MIKE KONDAS FROM HARRISBURG, PA: The Steelers traded away a draft pick to put CB Ahkello Witherspoon on the roster. He rarely gets a helmet on game days. At least with Isaiahh Loudermilk, he is dressing and getting snaps on defense. Any thoughts on why they felt it necessary to add to the secondary right before the season started?
ANSWER: I believe the Steelers looked at their depth chart at cornerback and decided they could be in serious trouble at the position if one of their outside cornerbacks – say, Joe Haden – sustained an injury that would sideline him for four-to-six weeks. With Cam Sutton playing both outside and in the slot, their options – without Ahkello Witherspoon – would be starting Justin Layne and James Pierre full-time or starting Pierre and Sutton and having Arthur Maulet in the slot full-time, or bringing up Mark Gilbert from the practice squad. Based on that, when the opportunity to send a fifth-round pick in the 2023 NFL Draft to Seattle in exchange for an outside cornerback with NFL starting experience – 33 starts over four seasons with the 49ers, including eight starts for the 13-3 San Francisco team that won the NFC Championship – they thought it was worth it.

KEN BALDASSARRI FROM BREWSTER, NY: If the Steelers continue to lose, the good news is they may end up having a high enough draft selection to acquire a franchise quarterback in the 2022 draft. I don't have time to follow much college football. Who might their quarterback choices be if they decide to go for one?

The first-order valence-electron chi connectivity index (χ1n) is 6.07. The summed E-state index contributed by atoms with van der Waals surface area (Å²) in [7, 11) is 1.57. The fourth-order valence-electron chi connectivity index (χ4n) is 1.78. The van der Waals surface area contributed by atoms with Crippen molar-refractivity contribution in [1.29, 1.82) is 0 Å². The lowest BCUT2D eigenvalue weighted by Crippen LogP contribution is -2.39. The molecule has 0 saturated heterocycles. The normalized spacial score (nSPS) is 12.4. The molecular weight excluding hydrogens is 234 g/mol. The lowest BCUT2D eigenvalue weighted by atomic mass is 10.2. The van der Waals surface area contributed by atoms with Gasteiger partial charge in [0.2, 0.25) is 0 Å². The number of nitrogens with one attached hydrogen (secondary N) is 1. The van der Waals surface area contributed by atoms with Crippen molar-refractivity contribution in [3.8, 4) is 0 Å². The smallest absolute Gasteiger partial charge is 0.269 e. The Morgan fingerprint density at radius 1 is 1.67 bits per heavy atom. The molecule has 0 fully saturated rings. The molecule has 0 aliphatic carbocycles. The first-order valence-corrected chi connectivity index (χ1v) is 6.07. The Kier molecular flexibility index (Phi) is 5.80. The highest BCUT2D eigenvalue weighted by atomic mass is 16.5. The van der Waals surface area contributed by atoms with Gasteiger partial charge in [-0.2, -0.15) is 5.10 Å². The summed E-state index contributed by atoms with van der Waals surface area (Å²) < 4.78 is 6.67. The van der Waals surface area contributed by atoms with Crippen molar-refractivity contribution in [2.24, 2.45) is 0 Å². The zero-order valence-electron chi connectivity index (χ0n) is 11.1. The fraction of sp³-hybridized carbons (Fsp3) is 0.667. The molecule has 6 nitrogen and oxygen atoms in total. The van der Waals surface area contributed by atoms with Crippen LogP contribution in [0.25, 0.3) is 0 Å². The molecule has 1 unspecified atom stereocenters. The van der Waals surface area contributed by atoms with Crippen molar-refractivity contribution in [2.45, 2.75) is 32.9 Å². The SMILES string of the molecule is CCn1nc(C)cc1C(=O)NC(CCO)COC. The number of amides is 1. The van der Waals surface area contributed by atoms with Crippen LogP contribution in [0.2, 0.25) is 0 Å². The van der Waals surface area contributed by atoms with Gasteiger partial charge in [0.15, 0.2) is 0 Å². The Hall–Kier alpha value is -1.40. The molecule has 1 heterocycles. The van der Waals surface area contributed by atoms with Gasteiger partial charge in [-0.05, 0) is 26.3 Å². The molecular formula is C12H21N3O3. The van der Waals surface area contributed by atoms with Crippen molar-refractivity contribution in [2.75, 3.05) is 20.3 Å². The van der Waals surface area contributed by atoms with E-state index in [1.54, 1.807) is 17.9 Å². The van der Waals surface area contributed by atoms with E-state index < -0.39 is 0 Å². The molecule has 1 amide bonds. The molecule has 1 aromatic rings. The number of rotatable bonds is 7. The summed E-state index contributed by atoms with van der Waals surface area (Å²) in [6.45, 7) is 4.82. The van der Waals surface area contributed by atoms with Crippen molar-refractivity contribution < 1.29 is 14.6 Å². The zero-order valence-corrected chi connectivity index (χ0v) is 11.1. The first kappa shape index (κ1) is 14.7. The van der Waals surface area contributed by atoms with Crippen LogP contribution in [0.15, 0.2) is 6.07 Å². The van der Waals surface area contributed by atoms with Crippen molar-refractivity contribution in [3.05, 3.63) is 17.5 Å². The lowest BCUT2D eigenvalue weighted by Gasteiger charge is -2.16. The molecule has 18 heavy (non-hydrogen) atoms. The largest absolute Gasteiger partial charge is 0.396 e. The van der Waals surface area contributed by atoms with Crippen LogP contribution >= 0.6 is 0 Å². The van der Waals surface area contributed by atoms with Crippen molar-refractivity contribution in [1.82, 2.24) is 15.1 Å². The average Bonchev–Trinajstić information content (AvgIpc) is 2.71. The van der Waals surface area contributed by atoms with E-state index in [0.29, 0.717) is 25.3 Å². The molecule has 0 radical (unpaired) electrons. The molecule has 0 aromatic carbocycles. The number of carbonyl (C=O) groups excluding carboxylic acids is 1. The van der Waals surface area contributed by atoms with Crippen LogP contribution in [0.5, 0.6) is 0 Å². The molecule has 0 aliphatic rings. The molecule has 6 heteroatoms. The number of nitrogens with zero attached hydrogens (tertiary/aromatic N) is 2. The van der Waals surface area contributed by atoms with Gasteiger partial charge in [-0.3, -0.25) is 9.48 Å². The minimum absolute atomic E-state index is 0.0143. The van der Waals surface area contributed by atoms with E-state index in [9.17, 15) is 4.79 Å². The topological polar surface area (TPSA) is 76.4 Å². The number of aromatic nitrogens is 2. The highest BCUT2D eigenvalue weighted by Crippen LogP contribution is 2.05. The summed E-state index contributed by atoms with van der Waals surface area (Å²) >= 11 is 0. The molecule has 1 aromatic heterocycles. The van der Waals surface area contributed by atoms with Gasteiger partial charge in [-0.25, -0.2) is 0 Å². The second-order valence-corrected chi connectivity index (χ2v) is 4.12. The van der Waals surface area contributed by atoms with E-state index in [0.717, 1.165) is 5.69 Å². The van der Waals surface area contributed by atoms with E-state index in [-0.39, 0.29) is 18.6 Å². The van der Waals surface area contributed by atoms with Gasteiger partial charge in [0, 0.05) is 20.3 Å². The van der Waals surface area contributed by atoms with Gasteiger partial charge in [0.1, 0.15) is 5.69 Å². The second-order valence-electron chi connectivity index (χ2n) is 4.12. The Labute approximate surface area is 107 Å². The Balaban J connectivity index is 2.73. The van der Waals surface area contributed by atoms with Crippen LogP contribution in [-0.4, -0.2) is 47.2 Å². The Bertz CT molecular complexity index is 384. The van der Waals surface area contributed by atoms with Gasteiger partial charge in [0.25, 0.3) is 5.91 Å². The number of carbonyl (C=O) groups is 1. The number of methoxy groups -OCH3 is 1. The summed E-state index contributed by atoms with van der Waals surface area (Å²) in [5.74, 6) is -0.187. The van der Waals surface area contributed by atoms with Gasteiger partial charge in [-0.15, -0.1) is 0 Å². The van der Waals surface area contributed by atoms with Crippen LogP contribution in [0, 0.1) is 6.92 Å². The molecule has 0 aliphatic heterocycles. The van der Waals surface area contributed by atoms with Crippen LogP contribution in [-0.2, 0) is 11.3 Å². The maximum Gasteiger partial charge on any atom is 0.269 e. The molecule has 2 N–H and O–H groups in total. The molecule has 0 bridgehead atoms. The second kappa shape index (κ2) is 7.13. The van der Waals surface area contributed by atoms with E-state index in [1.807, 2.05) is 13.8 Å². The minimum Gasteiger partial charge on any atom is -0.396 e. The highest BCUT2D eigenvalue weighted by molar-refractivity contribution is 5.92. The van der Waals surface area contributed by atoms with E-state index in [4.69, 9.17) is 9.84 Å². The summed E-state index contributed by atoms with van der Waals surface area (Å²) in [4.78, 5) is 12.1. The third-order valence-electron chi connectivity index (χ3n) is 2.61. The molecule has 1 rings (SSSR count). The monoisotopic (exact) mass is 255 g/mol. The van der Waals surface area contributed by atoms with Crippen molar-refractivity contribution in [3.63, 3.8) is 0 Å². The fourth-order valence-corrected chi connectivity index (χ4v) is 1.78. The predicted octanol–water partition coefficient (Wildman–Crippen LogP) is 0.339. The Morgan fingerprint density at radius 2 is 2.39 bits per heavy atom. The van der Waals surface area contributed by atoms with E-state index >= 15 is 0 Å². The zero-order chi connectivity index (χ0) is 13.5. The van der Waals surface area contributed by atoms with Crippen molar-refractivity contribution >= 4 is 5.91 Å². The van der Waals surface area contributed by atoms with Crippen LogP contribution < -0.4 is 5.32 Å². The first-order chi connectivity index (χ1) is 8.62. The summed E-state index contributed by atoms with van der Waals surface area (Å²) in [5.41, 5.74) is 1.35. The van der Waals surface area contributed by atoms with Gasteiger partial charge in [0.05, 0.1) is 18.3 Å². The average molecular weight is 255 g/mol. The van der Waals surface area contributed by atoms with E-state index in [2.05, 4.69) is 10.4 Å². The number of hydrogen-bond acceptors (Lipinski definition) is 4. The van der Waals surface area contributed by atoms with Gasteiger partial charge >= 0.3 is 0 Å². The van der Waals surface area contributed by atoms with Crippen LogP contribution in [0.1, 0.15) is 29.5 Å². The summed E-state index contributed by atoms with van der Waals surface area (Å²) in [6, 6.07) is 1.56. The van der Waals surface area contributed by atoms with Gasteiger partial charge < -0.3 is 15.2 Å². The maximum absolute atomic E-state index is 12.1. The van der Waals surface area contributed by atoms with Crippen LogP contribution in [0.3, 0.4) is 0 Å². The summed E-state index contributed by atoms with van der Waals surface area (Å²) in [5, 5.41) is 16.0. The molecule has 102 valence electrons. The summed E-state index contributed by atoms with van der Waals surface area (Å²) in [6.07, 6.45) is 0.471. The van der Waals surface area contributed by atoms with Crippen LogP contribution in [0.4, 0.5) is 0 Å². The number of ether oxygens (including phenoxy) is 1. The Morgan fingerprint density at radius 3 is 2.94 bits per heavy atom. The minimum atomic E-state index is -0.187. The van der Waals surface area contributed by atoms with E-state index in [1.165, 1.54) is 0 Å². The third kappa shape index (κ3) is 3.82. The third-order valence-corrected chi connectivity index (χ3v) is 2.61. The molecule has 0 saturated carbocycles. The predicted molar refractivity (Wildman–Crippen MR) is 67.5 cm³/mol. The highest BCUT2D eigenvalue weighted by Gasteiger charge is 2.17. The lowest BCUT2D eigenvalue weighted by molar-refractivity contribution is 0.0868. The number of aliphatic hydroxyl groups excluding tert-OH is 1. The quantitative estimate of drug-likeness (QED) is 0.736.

ANSWER: Just because a team has a high pick in the first round and uses it on a quarterback doesn't mean that player will become a "franchise quarterback." In the 2021 NFL Draft, quarterbacks Trevor Lawrence, Zack Wilson, Trey Lance, Justin Fields, and Mac Jones all were picked in the first round, likely because the picking teams believed they were getting a future "franchise quarterback." Through Week 4 of this NFL regular season, those five quarterbacks have COMBINED for three wins, and one of those wins was inevitable because Jones' Patriots defeated Wilson's Jets in Week 2. I'm not saying none of those guys will develop into "franchise quarterbacks," but don't assume that just because a quarterback is a high No. 1 draft pick that he's rubber-stamped for greatness. Josh Rosen, Tua Tagovailoa, Daniel Jones, Dwayne Haskins, Josh Rosen, Mitchell Trubisky, Jared Goff, Carson Wentz, Jameis Winston, Marcus Mariota, Blake Bortles, Robert Griffin III, and Christian Ponder all were No. 1 picks. It's not as matter of fact as you make it sound. And I have less time to follow college football than you do.